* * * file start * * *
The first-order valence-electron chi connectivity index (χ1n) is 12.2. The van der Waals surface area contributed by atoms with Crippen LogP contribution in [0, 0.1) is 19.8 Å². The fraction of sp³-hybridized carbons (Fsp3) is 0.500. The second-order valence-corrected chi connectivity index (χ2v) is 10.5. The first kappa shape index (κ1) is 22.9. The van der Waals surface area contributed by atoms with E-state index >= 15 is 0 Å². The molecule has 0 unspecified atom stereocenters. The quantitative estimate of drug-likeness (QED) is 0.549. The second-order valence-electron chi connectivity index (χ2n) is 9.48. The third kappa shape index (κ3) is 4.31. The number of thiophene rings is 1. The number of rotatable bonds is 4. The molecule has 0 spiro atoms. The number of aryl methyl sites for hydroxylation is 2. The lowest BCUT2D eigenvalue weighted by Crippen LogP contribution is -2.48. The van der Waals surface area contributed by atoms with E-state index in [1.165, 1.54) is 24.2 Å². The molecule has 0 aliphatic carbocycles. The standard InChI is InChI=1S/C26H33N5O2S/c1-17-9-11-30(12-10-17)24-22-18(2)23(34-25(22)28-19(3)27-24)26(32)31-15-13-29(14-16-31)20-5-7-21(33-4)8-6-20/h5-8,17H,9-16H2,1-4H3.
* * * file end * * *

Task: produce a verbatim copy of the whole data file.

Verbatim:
The first-order valence-electron chi connectivity index (χ1n) is 12.2. The van der Waals surface area contributed by atoms with Crippen LogP contribution in [0, 0.1) is 19.8 Å². The fraction of sp³-hybridized carbons (Fsp3) is 0.500. The second-order valence-corrected chi connectivity index (χ2v) is 10.5. The first kappa shape index (κ1) is 22.9. The van der Waals surface area contributed by atoms with E-state index >= 15 is 0 Å². The molecule has 0 unspecified atom stereocenters. The quantitative estimate of drug-likeness (QED) is 0.549. The second-order valence-electron chi connectivity index (χ2n) is 9.48. The third kappa shape index (κ3) is 4.31. The number of thiophene rings is 1. The number of rotatable bonds is 4. The molecule has 0 spiro atoms. The number of aryl methyl sites for hydroxylation is 2. The lowest BCUT2D eigenvalue weighted by Crippen LogP contribution is -2.48. The van der Waals surface area contributed by atoms with E-state index in [1.165, 1.54) is 24.2 Å². The molecule has 0 aliphatic carbocycles. The standard InChI is InChI=1S/C26H33N5O2S/c1-17-9-11-30(12-10-17)24-22-18(2)23(34-25(22)28-19(3)27-24)26(32)31-15-13-29(14-16-31)20-5-7-21(33-4)8-6-20/h5-8,17H,9-16H2,1-4H3.